Medieval Surgery – Amuse Bouche #38 (Dennis Aubrey)

A couple of weeks ago, PJ and I had the pleasure to photograph the fine reconstructed Romanesque cathedral in the Pyrénéan town of Lescar where the royal family of Navarre was buried for some time. The reason we were excited to come, however, was the presence of the Romanesque mosaics in the apse that were rediscovered in the 19th century. The remaining fragments are in almost perfect condition.

One of the two panels is of particular interest – a hunter with a bow clearly has an artificial leg! It appears that this represents a Moorish soldier from Al-Andalus who lost his leg in the battles against the encroaching Christians during the Reconquista. After he was fitted with his artificial leg, he fought again against the Christians and was captured by Gui de Lons, who subsequently became the bishop of Lescar and founded the cathedral there. He served as a slave and later became a friend to the Bishop, who immortalized him in this mosaic in the apse.

Mosaic, Cathédrale Notre-Dame-de-l’Assomption, Lescar (Pyrénées-Atlantiques) Photo by Dennis Aubrey

The donkey following the hunter has a purpose in the composition – not only is it following the hunter-master, but as shown in the next photograph, actually hauls the hunted prey, in this case a resisting wolf.

Lescar wolf
Mosaic detail, Cathédrale Notre-Dame-de-l’Assomption, Lescar (Pyrénées-Atlantiques) Photo by Dennis Aubrey

We have since discovered that the nearby church of Saint Aventin has a capital depicting one of the Saracen captors of Saint Aventin who also has the exact same leg prosthesis. This is certainly a subject for further investigation.

This is part of a series of posts featuring an amuse-bouche, a bite-sized appetizer to whet the appetite of diners. Each of these will explore a single interesting feature of medieval architecture or sculpture. To see other amuse-bouches, follow this link.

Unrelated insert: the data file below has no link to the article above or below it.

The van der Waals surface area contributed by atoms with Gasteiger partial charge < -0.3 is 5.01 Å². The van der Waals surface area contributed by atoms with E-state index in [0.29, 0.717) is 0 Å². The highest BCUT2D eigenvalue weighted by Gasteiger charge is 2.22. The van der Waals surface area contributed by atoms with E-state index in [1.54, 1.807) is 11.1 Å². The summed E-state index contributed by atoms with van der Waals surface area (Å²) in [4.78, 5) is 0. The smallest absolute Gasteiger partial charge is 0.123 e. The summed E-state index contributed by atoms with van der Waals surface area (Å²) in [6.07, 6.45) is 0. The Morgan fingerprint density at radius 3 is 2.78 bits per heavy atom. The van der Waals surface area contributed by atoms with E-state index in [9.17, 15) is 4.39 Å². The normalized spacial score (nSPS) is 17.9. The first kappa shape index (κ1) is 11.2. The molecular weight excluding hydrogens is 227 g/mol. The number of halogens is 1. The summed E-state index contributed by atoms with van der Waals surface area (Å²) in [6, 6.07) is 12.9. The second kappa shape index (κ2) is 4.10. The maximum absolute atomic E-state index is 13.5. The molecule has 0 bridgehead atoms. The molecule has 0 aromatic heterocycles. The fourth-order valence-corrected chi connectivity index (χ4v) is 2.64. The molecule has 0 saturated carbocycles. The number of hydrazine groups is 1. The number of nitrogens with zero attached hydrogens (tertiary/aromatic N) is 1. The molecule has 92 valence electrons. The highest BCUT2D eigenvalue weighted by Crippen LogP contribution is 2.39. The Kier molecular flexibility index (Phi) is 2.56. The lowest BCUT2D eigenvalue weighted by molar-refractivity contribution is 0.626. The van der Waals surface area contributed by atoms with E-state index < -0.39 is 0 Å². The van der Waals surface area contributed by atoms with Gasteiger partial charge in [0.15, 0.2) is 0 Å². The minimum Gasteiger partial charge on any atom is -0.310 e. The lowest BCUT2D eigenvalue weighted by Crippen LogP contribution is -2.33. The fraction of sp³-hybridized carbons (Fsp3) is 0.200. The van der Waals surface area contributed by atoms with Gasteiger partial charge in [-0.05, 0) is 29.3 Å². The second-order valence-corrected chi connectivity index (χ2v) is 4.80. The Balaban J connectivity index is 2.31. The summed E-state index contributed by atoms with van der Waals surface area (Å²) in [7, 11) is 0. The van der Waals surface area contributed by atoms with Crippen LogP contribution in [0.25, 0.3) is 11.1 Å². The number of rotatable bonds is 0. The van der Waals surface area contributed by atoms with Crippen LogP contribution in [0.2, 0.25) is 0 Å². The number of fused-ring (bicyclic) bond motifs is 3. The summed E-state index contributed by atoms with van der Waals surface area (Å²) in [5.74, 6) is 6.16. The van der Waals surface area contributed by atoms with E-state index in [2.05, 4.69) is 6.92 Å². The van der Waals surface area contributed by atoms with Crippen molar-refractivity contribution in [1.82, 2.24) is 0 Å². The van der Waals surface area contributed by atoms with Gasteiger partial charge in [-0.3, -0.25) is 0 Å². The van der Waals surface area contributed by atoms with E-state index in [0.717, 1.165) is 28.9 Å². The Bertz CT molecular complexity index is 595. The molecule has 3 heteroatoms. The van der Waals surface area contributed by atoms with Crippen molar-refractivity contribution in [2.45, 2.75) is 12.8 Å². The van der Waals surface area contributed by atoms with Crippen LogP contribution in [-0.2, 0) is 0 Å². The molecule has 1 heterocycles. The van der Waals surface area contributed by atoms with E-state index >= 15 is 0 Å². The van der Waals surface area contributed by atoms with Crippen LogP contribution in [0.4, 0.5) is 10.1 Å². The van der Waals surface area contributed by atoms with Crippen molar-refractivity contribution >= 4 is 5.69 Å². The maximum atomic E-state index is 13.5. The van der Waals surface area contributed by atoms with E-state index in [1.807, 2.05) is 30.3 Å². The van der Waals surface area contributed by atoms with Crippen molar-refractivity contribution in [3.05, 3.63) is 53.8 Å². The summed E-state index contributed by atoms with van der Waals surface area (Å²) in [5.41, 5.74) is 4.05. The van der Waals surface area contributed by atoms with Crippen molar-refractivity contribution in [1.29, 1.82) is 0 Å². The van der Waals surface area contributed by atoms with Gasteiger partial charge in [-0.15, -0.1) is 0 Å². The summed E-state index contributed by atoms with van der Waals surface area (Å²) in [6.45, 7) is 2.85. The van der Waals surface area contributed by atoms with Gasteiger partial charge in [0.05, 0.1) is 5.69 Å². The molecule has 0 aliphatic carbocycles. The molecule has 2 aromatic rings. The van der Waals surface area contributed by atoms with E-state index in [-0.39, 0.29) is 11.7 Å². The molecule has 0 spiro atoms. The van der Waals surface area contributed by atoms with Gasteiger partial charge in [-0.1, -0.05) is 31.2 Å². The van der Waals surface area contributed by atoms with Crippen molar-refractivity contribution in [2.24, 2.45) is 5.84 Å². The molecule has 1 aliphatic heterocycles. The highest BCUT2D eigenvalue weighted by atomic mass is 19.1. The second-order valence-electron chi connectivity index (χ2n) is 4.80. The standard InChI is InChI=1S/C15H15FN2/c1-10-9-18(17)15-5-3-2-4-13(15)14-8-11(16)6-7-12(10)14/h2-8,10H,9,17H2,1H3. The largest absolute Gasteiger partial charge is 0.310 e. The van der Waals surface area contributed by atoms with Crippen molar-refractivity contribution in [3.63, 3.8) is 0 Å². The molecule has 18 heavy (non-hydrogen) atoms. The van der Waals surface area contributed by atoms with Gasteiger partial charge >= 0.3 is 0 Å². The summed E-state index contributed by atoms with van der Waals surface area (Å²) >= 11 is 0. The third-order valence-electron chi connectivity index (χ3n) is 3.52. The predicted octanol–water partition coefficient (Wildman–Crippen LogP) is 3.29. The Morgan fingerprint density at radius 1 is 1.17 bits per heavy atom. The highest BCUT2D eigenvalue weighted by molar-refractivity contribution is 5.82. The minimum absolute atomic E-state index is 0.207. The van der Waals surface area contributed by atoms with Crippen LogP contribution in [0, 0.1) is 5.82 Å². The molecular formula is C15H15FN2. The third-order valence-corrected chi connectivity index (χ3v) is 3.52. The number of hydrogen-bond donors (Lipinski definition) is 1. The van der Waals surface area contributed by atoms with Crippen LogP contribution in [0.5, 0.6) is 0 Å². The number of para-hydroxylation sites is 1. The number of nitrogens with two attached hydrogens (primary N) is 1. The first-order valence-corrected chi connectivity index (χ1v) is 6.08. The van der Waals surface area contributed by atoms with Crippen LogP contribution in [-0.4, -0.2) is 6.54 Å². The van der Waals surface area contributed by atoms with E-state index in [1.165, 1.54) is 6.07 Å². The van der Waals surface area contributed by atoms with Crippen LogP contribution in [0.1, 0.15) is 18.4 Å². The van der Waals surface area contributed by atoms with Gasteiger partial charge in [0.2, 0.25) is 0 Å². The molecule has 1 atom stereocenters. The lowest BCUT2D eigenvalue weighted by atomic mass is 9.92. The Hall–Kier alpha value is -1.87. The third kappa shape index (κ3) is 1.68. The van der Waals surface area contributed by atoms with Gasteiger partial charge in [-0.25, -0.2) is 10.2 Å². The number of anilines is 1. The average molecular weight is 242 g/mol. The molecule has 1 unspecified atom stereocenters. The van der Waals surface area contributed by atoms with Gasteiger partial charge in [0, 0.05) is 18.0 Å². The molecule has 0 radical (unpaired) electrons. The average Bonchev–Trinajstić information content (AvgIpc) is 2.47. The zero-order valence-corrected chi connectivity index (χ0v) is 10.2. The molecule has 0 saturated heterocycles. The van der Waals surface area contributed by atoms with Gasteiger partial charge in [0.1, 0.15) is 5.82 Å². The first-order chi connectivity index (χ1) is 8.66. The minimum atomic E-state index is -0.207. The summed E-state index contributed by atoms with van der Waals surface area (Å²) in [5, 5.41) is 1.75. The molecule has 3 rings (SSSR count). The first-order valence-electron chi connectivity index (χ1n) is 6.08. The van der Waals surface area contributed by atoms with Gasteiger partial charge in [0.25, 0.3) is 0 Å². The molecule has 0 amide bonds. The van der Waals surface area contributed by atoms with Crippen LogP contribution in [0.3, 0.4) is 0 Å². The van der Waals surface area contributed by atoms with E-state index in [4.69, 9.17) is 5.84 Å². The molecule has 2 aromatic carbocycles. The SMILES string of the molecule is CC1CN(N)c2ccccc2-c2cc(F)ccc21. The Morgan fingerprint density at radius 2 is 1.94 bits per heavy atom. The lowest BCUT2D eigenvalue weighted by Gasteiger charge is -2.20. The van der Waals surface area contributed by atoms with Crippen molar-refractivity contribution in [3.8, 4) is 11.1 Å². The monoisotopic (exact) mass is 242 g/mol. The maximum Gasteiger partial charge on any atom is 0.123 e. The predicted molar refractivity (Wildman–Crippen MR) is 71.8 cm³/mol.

2 thoughts on “Medieval Surgery – Amuse Bouche #38 (Dennis Aubrey)

  1. Buenas tardes. La curiosa ortopedia de “pata de palo” además de las dos que citáis, la vemos también en un capitel de Abbaye aux Dames de Saintes, donde parece que el personaje lisiado, junto a otro, están condenados a picar piedra, además en una pintura de Sant Joan de Boí, en la que se está (al parecer) masturbándo, en la Catedral de Jaca, en un capitel del pórtico situado al Este y en dos ocasiones en la portada de la iglesia de San Pedro de Etxano, en Navarra. En mi opinión era una ortopedia que no conocía los cristianos de aquella época y la ponían a árabes o pecadores como representación del mal, salvo en Etxano que es un caso aparte y excepcional:

    1. Great information, Ander. I am translating for our English-language readers:

      Good afternoon. The curious orthopedic of “paw of wood” in addition to the two that you quote, we also see it in a capital of Abbaye aux Dames de Saintes, where it seems that the disabled person, next to another, are condemned to chop stone, also in a painting Of Sant Joan de Boí, in which he is (apparently) masturbating, in the Cathedral of Jaca, in a capital of the portico located to the East and twice in the cover of the church of San Pedro de Etxano, in Navarre. In my opinion it was an orthopedics that did not know the Christians of that time and put it to Arabs or sinners as a representation of evil, except in Etxano which is a separate and exceptional case:

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